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Title: THE HUNT FOR EXOMOONS WITH KEPLER (HEK). III. THE FIRST SEARCH FOR AN EXOMOON AROUND A HABITABLE-ZONE PLANET

Kepler-22b is the first transiting planet to have been detected in the habitable zone of its host star. At 2.4 R{sub ⊕}, Kepler-22b is too large to be considered an Earth analog, but should the planet host a moon large enough to maintain an atmosphere, then the Kepler-22 system may yet possess a telluric world. Aside from being within the habitable zone, the target is attractive due to the availability of previously measured precise radial velocities and low intrinsic photometric noise, which has also enabled asteroseismology studies of the star. For these reasons, Kepler-22b was selected as a target-of-opportunity by the 'Hunt for Exomoons with Kepler' (HEK) project. In this work, we conduct a photodynamical search for an exomoon around Kepler-22b leveraging the transits, radial velocities, and asteroseismology plus several new tools developed by the HEK project to improve exomoon searches. We find no evidence for an exomoon around the planet and exclude moons of mass M{sub S} > 0.5 M{sub ⊕} to 95% confidence. By signal injection and blind retrieval, we demonstrate that an Earth-like moon is easily detected for this planet even when the time-correlated noise of the data set is taken into account. We provide updated parametersmore » for the planet Kepler-22b, including a revised mass of M{sub P} < 53 M{sub ⊕} to 95% confidence and an eccentricity of 0.13{sub -0.13}{sup +0.36} by exploiting Single-body Asterodensity Profiling. Finally, we show that Kepler-22b has a >95% probability of being within the empirical habitable zone but a <5% probability of being within the conservative habitable zone.« less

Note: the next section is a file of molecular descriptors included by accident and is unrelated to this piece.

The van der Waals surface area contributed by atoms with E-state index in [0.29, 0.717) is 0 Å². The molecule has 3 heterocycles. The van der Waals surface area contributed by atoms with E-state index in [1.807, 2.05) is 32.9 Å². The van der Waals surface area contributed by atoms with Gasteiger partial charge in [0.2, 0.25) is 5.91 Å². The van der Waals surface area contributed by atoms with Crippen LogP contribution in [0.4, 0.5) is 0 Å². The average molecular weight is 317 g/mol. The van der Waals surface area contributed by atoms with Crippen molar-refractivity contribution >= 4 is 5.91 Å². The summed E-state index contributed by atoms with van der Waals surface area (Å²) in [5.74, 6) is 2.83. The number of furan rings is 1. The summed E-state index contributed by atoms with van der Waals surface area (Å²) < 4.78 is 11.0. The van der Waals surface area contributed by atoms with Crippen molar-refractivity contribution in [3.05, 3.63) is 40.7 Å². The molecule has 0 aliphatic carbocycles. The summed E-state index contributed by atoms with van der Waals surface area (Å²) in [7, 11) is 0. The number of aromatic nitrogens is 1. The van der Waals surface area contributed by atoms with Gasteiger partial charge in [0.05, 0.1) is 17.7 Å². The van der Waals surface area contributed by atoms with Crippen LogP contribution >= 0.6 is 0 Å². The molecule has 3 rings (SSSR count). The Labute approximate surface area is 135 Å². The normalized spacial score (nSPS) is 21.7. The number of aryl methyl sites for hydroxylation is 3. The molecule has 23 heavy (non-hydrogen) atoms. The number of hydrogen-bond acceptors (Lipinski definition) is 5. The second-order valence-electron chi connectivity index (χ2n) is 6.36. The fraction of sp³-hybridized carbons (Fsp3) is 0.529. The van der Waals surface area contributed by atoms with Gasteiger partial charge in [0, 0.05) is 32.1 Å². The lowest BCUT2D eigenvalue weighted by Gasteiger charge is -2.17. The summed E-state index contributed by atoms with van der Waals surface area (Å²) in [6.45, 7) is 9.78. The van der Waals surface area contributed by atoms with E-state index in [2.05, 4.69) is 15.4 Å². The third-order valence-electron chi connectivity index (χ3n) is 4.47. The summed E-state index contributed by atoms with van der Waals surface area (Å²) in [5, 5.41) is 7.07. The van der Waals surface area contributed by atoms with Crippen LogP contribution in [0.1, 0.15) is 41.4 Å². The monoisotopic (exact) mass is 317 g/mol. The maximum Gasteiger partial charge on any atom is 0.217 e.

Authors:
 [1] ;  [2] ; ;  [3] ;  [4] ; ;  [5]
  1. Harvard-Smithsonian Center for Astrophysics, Cambridge, MA 02138 (United States)
  2. Scottish Universities Physics Alliance (SUPA), Institute for Astronomy, University of Edinburgh, Blackford Hill, Edinburgh, EH9 3HJ (United Kingdom)
  3. Department of Astrophysical Sciences, Princeton University, Princeton, NJ 05844 (United States)
  4. Department of Space Studies, Southwest Research Institute, Boulder, CO 80302 (United States)
  5. Niels Bohr Institute, Copenhagen University (Denmark)
Publication Date:
OSTI Identifier:
22270590
Resource Type:
Journal Article
Resource Relation:
Journal Name: Astrophysical Journal; Journal Volume: 777; Journal Issue: 2; Other Information: Country of input: International Atomic Energy Agency (IAEA)
Country of Publication:
United States
Language:
English
Subject:
79 ASTROPHYSICS, COSMOLOGY AND ASTRONOMY; ASTRONOMY; ASTROPHYSICS; GLOBAL ASPECTS; MASS; MOON; PHOTOMETRY; PLANETARY ATMOSPHERES; PLANETS; PROBABILITY; RADIAL VELOCITY; STARS; ZONES